The speaking and listening component of English no longer counts towards the final grade, which means it will play only a very minor role in the course. It is true that some teachers have not been able to resist the temptation to use it to inflate grades, but it seems short sighted when so many employers bemoan the lack of communication skills of school leavers. New accountability measures may produce some league table surprises for education aficionados; parents, though, may find them overly complex.
A radical culling of vocational qualifications followed the Wolf Review, which demanded that all such qualifications should support progress to further and higher education. Subjects involving extended writing now have marks allocated for accurate spelling, punctuation and grammar. Add a focus on a ‘knowledge based’ national curriculum (news for anyone who thought that was at least one of the main reasons for going to school) and marks in writing-heavy subjects allocated to correct spelling, punctuation and grammar, and hopes are rising that GCSEs can regain the credibility of the O level and become, if not loved by candidates, something they can at least take pride in passing.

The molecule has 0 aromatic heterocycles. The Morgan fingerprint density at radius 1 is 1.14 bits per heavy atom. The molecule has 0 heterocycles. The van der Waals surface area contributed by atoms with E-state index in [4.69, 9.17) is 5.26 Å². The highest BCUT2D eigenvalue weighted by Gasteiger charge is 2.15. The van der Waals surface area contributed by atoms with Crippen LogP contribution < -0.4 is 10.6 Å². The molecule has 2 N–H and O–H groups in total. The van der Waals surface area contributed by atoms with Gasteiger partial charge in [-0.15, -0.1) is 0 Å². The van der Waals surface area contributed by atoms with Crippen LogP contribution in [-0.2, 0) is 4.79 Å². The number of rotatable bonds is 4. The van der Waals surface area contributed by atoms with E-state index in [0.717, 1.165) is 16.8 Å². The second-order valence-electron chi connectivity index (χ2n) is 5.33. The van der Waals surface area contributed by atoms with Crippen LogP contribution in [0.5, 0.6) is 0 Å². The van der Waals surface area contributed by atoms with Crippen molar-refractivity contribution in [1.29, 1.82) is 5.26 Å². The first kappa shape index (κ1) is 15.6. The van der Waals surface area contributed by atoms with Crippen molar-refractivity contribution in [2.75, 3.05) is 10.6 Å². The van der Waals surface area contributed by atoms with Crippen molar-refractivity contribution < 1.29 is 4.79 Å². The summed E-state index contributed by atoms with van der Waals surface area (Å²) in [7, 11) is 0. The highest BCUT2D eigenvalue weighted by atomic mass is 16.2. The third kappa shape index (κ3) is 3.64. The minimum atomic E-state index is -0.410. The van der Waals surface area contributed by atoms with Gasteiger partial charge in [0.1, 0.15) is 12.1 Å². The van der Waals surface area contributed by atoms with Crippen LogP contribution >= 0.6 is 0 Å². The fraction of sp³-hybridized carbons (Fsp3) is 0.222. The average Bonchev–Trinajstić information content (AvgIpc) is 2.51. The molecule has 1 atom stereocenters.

16-18: Back to the Bacc
Look at the current crop of sixth form courses and you’d be forgiven for thinking that the future’s not so much orange as laureate-shaped. AQA do one: three A levels, a semi in critical thinking and an extended project (incorporating original research), as do the Welsh (three handy sizes to fit 16 and 17 as well as 18 year olds).
Sixth form colleges have also got in on the act with their own baccalaureate, currently being piloted in 11 mainly state establishments. Offering at least a nod in the direction of inclusiveness, it recognises not just A level and BTec – ‘breadth as well as depth of study taken into account,’ says one college – and offers ‘a kite-mark of curriculum quality rather than a qualification in its own right’ – which may come as news to the students it honours.
Most recent of all, however, is the TechBacc, unveiled in 2013 and intended as the vocational equivalent of A levels, helping 16-19 year olds acquire a quiverful of employer-pleasing maths, practical and research-based skills.